Residents demand action at Commissioners Joint Session


Bear Gulch resident Kat Wood spoke passionately about the need for something to be done to the Frontage Road and the alternate route of Mullan Road.

BEARMOUTH – In the 75 minutes that the meeting lasted, the assembled leaders of Granite County and their two largest communities covered everything from blocked roads to economic development to just where it all goes when we all hit the bathroom.

But clearly the crowd of some 15 people – mostly residents from along the frontage road and the canyons that use it as their primary access to Missoula – were concerned about why the Montana Department of Transportation (MDOT) took so long to fix the road and what the state agency might decide to do with the road long term.

MDOT Maintenance Technician Chad Pearson stated in August that his office was considering all options for the frontage road, from fully restoring it and making it safer for future travel to abandoning it altogether. But the thought of being resigned to using the wash-boarded Mullan Road with its blind curves was not acceptable to the residents or the commissioners.

“We have at least three to four people that have medical problems,” said Kat Wood, a resident of Bear Gulch, speaking of her neighbors in the area. “This one right here (referring to a neighbor) went off the county road – she cannot talk, she had a larynx removal – and there was no way to get help and thank God someone did come along to help her.

“We’ve had so much damage to our vehicles. This one right here (Wood’s daughter Michele) has SAPHO Syndrome and she has to go to see the doc a lot … By the time I get done driving that county road, my car under the dash has fallen out and her CV joint has broken due to that road. And many times you get up there (to the railroad tracks) and the train is there, and it just sits there. I can’t personally afford, like a lot of people in here can, to take my daughter all the way back to Drummond to get on the highway. … So please, please start thinking about the people up Bear Gulch.

“We pay taxes people and I want to see something done!”

Granite County Commissioner Bill Slaughter responded to Wood’s statement, assuring her that the Commissioners were not done fighting for their constituents.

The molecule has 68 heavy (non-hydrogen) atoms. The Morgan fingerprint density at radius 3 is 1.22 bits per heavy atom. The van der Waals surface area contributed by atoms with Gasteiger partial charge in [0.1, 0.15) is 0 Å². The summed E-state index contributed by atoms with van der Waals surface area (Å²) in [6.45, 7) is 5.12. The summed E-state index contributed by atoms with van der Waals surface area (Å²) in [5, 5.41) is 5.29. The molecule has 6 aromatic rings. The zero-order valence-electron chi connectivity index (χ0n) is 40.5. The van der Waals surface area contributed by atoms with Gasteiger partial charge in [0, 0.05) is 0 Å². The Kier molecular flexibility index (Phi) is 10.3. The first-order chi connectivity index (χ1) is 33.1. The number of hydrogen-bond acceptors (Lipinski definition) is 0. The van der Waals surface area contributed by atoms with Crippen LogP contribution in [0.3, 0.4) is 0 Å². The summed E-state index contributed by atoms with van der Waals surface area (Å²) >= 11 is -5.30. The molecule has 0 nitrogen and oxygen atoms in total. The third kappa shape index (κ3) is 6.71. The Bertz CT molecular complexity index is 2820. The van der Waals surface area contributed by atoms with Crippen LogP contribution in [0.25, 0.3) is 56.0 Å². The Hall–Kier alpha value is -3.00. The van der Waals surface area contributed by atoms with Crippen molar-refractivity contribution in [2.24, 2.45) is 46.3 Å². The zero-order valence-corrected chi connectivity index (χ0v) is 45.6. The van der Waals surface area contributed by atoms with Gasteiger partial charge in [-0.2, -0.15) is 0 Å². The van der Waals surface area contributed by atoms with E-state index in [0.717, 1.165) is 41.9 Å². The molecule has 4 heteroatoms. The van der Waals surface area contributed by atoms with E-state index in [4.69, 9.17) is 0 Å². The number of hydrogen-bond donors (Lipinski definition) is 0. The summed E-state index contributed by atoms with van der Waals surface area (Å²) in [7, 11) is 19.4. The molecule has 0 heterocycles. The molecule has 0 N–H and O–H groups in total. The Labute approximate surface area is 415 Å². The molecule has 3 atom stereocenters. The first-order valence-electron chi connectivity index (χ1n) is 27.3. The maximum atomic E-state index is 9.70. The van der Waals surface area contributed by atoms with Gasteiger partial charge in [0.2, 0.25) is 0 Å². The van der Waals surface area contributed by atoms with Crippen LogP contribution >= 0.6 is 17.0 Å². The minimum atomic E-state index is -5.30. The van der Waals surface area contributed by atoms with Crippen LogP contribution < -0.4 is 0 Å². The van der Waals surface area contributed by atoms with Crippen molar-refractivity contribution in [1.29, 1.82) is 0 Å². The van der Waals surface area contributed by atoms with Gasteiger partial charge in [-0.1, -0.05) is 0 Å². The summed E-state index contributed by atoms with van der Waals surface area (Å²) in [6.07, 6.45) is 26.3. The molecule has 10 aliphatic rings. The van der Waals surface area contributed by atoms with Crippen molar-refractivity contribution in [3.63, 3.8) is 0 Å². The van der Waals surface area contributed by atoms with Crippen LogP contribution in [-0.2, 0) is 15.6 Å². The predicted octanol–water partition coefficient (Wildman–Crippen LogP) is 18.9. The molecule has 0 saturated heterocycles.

“We agree with you and we’re not happy with the response we’re getting either,” Slaughter told Wood and the other residents. “We talk about this as a commission and we’re worried about public safety. We don’t think it’s unreasonable for (MDOT) to say that this road (Mullan) is a detour and then give us some damn money to maintain the thing.”

Additional discussion was had about what actions could be taken to draw more attention to the matter, including talking with House District 77 Mark Sweeney and taking a delegation to Helena. Sweeney also sits on the Montana Transportation Committee and has been following the road blockage since August, making several calls to help get the road cleared to its current condition.

Sweeney was not at meeting due to a prior commitment.

The Frontage Road became blocked April 4, 2019 when a rock slide sent boulders and debris to the surface and beyond just east of the Bearmouth Chalet, making traversing it by car impossible and unsafe. Those living along the frontage road toward were forced to choose between driving back to Drummond to access the I-90 when going to Missoula (adding 40 miles to their journey each round trip) or use Mullan Road.

Waste Not …

Slaughter led a discussion about some updates to the county’s waste billing system. Some business entities were being incorrectly charged for their waste, causing some to pay too much while others paid too little. New computer hardware and software has been purchased to correct these errors during trash pickup and drop off.

Resident Greg Cook asked what the possibilities were of not rounding weigh ins to the nearest 20 pounds and if a resident’s year-to-date total waste poundage could be added to the receipts. Slaughter took the question and promised to investigate as to whether or not the equipment could handle that request.

Drummond Clean Up …

Mayor Gail Leeper spoke about the Nuisance Abatement efforts that have been enacted in Drummond to try and clean up some of the trash and derelict vehicles Leeper indicated that a list of potential violators had been sent to the Sheriff’s Office and that a letter would be sent out.

As part of the Drummond update, Leeper introduced Kyle Carter of Montana Limestone Resources (MLR) who gave an update on the project they plan to carry out in Granite County. MLR is in the environmental assessment stage of their evaluation of the application and according to Carter, is likely just a few weeks away from completing it. That ould trigger a statewide comment opportunity on the project before it can move forward.

When questions arose about how many people will likely be employed by the MLR project, Carter indicated it would be somewhere between 25-40.

Improvements in the ‘Burg …

Philipsburg Mayor Daniel Reddish updated attendees on various civic projects that he and his town council have instigated this year. Among them are improvements to the water mains and waste water drains in the city, work on the Fred Burr Pipeline, waste water pond treatments and the library district leasing part of the town hall building, among others.

Reddish also noted that that Dan Clark will be in Philipsburg Oct. 16 to provide trai9ning for local government officials. Clark, who is Director of the MSU Local Government Center, will be holding the session at the Granite County Courthouse at 3 p.m. and it is open to the public.

The next joint session is schedule for Drummond in December.

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